Date of Award

5-2022

Document Type

Dissertation

Degree Name

Ph.D.

Department

Instructional Design and Development

Committee Chair

R. Burke Johnson

Abstract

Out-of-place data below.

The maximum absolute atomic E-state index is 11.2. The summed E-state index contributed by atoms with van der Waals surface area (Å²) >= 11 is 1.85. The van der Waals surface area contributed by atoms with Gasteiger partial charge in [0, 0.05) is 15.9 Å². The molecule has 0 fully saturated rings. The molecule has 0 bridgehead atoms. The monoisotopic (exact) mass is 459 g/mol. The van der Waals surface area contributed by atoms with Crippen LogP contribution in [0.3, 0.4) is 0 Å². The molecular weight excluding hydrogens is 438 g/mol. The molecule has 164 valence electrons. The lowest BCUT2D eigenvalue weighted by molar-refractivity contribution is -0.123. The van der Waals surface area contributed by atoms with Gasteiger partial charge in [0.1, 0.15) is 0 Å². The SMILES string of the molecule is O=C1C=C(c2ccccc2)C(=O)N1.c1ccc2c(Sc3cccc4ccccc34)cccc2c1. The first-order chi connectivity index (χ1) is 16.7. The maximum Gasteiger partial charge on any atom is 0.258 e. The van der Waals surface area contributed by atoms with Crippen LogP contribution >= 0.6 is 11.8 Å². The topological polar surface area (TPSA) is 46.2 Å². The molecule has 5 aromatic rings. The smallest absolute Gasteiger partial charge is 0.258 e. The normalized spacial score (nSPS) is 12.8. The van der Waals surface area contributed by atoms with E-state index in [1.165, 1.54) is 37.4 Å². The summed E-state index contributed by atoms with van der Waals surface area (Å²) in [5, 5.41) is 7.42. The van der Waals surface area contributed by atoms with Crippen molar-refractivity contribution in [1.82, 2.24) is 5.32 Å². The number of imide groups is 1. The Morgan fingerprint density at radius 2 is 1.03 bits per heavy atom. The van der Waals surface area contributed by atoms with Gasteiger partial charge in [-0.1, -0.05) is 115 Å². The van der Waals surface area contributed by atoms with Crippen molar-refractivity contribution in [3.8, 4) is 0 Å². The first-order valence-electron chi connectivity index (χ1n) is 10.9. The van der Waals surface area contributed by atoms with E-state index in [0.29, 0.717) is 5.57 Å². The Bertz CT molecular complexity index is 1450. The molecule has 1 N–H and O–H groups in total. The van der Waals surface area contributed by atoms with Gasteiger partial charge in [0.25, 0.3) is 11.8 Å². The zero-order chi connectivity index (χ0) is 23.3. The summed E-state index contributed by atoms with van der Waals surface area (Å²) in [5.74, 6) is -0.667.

Case-based instruction (CBI) is a strategy that has shown positive outcomes for promoting learner engagement, improving attitudes toward instruction, and increasing measures of learning. Research methods courses are an area for which CBI may effectively improve learning performance and attitudes. Studies have shown that research methods is a topic that students often find especially difficult and stressful. The purpose of this study was to investigate whether students who received online CBI with feedback would score higher on a posttest and satisfaction questionnaire, compared to students who received the same CBI without feedback. The sample used for this study included students that were enrolled in a psychology graduate course in research methods; an interdisciplinary graduate course in educational research methods; and an undergraduate course in educational technology. The independent variable was online case-based instruction, with two levels: with feedback, and without feedback. The dependent variables were student knowledge performance, and student satisfaction. Student knowledge performance was measured by a multiple-choice posttest, and student satisfaction was measured by a 11-item questionnaire. viii The data were analyzed using analysis of covariance (ANCOVA) for performance and analysis of variance (ANOVA) for satisfaction, with the alpha level set at .05. No statistically significant differences were found for test performance nor satisfaction with the instruction. Given this finding of no statistically significant differences, follow-up analyses were conducted on categories of question topics (independent/dependent variables; experimental/non-experimental research designs; and causation). No statistically significant differences were found when results were examined by question topic. Further follow-up analyses were conducted on question topic categories for each of the three courses in the study. No statistically significant differences were found in the psychology and research methods courses. The sample size for the educational technology course was not large enough for statistical analysis. Several factors may have contributed to this finding of no statistically significant difference. These factors include preexisting knowledge and insufficient difference between the control and treatment conditions. Further research is suggested, including investigation of the effects of CBI with feedback on reflective thinking, and the enhanced use of multimedia to deliver CBI

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